“It’s the easiest, fastest and cheapest way to get around. When we get snow, the first things to get cleaned are the bicycle paths. Sixty percent of people say they use bicycle as much in winter as they do in summer.” Consequently, many peoples’ cars remain at home all week and only are used for weekend outings. City officials are considering encouraging people to share cars, Als said, and looking at ways to promote electric car use. But even though consumers pay no taxes when they buy electric cars, they still are very expensive, he added.
Plans also are underway for additional city bus routes and another metro line, according to Als. The city has 400 diesel buses and is trying to convert them to hybrid vehicles, he said, and in six months will be testing some electric buses.

Fossil-fuel-free by 2050
Stockholm, the first city to win the European Green Capital award in 2010, has tackled green mobility by promoting public transportation and cycling and making its public transit system as fossil-fuel free as possible.
Currently, 70 percent of motorized trips during rush hours are made by public transportation and the goal is to raise the figure to 80 percent by 2030, said Kerstin Alquist, a traffic planning strategist for the City of Stockholm.
The city has shrunk carbon dioxide emissions by 25 percent per inhabitant since 1990 and is aiming to be fossil-fuel-free by 2050, and use only fossil-free city vehicles by 2030.

City authorities also continue to research alternative fuels to further their green mobility goals. “We believe there is not one alternative fuel, but many,” said Eva Sunnerstedt, who oversees clean vehicles in Stockholm.”We work with various things — electric, electric-hybrid, bio-gas, methane gas and [different types of] ethanol.” In the city’s center, all buses operate on renewable energy, including 500 buses that use ethanol, the largest fleet of ethanol buses in the world; and another 250 buses run on biogas, according to a report on the city’s climate initiatives.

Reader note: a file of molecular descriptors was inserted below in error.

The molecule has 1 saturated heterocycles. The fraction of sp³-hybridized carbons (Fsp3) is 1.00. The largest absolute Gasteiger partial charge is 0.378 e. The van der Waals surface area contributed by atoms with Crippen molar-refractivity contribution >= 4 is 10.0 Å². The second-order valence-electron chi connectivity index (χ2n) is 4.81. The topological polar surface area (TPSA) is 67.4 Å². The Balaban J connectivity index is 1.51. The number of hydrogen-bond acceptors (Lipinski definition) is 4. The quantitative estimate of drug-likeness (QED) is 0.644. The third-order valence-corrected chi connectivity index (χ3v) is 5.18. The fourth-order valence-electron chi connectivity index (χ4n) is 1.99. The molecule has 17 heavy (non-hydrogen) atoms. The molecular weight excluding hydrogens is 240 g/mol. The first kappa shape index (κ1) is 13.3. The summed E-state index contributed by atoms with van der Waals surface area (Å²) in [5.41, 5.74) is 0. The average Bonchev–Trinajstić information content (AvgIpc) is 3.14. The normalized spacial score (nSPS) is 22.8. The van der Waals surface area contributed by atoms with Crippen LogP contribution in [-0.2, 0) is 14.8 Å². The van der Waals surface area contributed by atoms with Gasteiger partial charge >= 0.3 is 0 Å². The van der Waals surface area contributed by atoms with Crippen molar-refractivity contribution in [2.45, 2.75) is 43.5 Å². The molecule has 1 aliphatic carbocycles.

One-hundred percent of city vehicles bought last year were clean vehicles, Sunnerstedt added. All companies that want to work in the city — such as taxi drivers and waste removal firms — must operate clean vehicles. Consumers also are offered significant tax breaks and access to parking if they purchase alternative fuel vehicles.
The city also is moving to limit parking on major roads in Stockholm to create more room for buses and bicycle lanes, noted Sunnerstedt. ”We want to prioritize walking, biking, and public transportation, and then if people use a car, it should be a clean car or a car pool.”
Public support is high for these initiatives; 79 percent of Stockholm’s population believes it is important to travel in an environmentally-friendly way, according to a 2010 survey.

Hydro and geothermal energy sources
Reykjavík city planners are trying to replicate their success in virtually eliminating greenhouse gas emissions from heat and electricity production in the transportation arena. Aalmost all electricity and space heating in the city comes from renewable hydro and geothermal energy sources. About 70 percent of greenhouse gas emissions are from transportation on the roads, and the goal is to reduce that by 35 percent by 2020 and by 73 percent by 2050, compared to 2007 levels.

Plans involve replacing fossil fuels with biogas, starting with city-use vehicles, and promoting the use of electric vehicles. “Our goal is to get a larger proportion of green cars,” said Hrönn Hrafnsdóttir, project manager, policy and development, in the city’s Department of Environment and Planning. “About 80 percent of city cars are environmentally-friendly.” The center of the city now has three charging stations for electric cars and EV drivers receive about 90 minutes of free parking. Reykjavik also has the infrastructure available to service methane cars and the number of people buying them is growing, said Hrafnsdóttir.